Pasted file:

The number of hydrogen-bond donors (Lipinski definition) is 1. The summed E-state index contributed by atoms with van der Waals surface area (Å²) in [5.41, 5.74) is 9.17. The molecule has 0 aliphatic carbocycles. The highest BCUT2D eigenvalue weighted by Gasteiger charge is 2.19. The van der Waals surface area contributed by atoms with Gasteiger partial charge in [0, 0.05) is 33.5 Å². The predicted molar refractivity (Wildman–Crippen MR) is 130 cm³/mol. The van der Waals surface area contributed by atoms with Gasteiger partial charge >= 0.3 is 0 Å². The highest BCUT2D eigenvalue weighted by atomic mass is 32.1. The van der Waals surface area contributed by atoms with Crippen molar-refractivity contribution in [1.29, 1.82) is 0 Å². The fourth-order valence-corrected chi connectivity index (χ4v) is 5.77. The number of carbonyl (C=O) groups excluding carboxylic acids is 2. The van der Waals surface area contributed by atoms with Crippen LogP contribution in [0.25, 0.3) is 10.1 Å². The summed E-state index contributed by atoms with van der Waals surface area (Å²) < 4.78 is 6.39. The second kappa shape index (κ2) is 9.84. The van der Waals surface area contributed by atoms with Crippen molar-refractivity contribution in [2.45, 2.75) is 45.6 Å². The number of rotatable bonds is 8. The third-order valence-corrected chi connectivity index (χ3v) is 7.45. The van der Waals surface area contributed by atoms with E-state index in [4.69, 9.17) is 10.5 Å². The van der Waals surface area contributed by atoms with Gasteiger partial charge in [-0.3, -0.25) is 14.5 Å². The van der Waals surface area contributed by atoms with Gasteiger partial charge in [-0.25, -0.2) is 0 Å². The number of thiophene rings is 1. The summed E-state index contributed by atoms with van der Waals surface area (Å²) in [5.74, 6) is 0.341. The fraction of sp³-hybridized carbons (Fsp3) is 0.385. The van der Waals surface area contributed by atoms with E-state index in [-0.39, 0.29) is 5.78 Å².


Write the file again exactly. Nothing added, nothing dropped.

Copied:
The number of hydrogen-bond donors (Lipinski definition) is 1. The summed E-state index contributed by atoms with van der Waals surface area (Å²) in [5.41, 5.74) is 9.17. The molecule has 0 aliphatic carbocycles. The highest BCUT2D eigenvalue weighted by Gasteiger charge is 2.19. The van der Waals surface area contributed by atoms with Gasteiger partial charge in [0, 0.05) is 33.5 Å². The predicted molar refractivity (Wildman–Crippen MR) is 130 cm³/mol. The van der Waals surface area contributed by atoms with Gasteiger partial charge >= 0.3 is 0 Å². The highest BCUT2D eigenvalue weighted by atomic mass is 32.1. The van der Waals surface area contributed by atoms with Crippen molar-refractivity contribution in [1.29, 1.82) is 0 Å². The fourth-order valence-corrected chi connectivity index (χ4v) is 5.77. The number of carbonyl (C=O) groups excluding carboxylic acids is 2. The van der Waals surface area contributed by atoms with Crippen LogP contribution in [0.25, 0.3) is 10.1 Å². The summed E-state index contributed by atoms with van der Waals surface area (Å²) < 4.78 is 6.39. The second kappa shape index (κ2) is 9.84. The van der Waals surface area contributed by atoms with Crippen molar-refractivity contribution in [2.45, 2.75) is 45.6 Å². The number of rotatable bonds is 8. The third-order valence-corrected chi connectivity index (χ3v) is 7.45. The van der Waals surface area contributed by atoms with E-state index in [4.69, 9.17) is 10.5 Å². The van der Waals surface area contributed by atoms with Gasteiger partial charge in [-0.3, -0.25) is 14.5 Å². The van der Waals surface area contributed by atoms with Gasteiger partial charge in [-0.25, -0.2) is 0 Å². The number of thiophene rings is 1. The summed E-state index contributed by atoms with van der Waals surface area (Å²) in [5.74, 6) is 0.341. The fraction of sp³-hybridized carbons (Fsp3) is 0.385. The van der Waals surface area contributed by atoms with E-state index in [-0.39, 0.29) is 5.78 Å².